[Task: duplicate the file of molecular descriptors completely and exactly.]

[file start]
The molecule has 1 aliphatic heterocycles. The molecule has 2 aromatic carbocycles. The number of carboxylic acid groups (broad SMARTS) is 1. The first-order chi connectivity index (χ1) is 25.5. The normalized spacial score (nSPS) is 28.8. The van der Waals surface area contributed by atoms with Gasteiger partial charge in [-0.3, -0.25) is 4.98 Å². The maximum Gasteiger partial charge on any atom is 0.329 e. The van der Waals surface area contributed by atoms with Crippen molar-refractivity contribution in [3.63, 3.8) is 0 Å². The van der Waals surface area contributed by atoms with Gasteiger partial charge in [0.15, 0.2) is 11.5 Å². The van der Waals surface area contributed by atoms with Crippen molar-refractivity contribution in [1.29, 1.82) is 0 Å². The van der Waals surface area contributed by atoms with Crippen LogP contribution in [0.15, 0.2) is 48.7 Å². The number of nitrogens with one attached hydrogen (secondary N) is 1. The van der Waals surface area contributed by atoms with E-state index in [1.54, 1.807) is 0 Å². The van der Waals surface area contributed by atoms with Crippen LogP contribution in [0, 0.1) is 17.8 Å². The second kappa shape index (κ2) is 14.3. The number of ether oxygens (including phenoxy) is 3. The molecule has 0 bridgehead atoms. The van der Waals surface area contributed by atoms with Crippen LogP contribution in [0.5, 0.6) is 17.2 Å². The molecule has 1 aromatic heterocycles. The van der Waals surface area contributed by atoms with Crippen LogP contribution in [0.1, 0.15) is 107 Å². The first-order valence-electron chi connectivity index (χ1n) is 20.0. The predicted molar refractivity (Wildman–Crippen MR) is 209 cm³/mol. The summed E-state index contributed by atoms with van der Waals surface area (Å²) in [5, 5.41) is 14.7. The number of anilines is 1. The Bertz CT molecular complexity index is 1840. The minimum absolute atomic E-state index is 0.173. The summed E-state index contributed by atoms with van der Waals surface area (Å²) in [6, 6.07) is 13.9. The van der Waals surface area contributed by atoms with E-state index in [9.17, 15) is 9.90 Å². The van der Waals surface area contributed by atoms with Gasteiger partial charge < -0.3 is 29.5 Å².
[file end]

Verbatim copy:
The molecule has 1 aliphatic heterocycles. The molecule has 2 aromatic carbocycles. The number of carboxylic acid groups (broad SMARTS) is 1. The first-order chi connectivity index (χ1) is 25.5. The normalized spacial score (nSPS) is 28.8. The van der Waals surface area contributed by atoms with Gasteiger partial charge in [-0.3, -0.25) is 4.98 Å². The maximum Gasteiger partial charge on any atom is 0.329 e. The van der Waals surface area contributed by atoms with Crippen molar-refractivity contribution in [3.63, 3.8) is 0 Å². The van der Waals surface area contributed by atoms with Gasteiger partial charge in [0.15, 0.2) is 11.5 Å². The van der Waals surface area contributed by atoms with Crippen molar-refractivity contribution in [1.29, 1.82) is 0 Å². The van der Waals surface area contributed by atoms with Crippen LogP contribution in [0.15, 0.2) is 48.7 Å². The number of nitrogens with one attached hydrogen (secondary N) is 1. The van der Waals surface area contributed by atoms with E-state index in [1.54, 1.807) is 0 Å². The van der Waals surface area contributed by atoms with Crippen LogP contribution in [0, 0.1) is 17.8 Å². The second kappa shape index (κ2) is 14.3. The number of ether oxygens (including phenoxy) is 3. The molecule has 0 bridgehead atoms. The van der Waals surface area contributed by atoms with Crippen LogP contribution in [0.5, 0.6) is 17.2 Å². The molecule has 1 aromatic heterocycles. The van der Waals surface area contributed by atoms with Crippen LogP contribution in [0.1, 0.15) is 107 Å². The first-order valence-electron chi connectivity index (χ1n) is 20.0. The predicted molar refractivity (Wildman–Crippen MR) is 209 cm³/mol. The summed E-state index contributed by atoms with van der Waals surface area (Å²) in [5, 5.41) is 14.7. The number of anilines is 1. The Bertz CT molecular complexity index is 1840. The minimum absolute atomic E-state index is 0.173. The summed E-state index contributed by atoms with van der Waals surface area (Å²) in [6, 6.07) is 13.9. The van der Waals surface area contributed by atoms with E-state index in [9.17, 15) is 9.90 Å². The van der Waals surface area contributed by atoms with Gasteiger partial charge < -0.3 is 29.5 Å².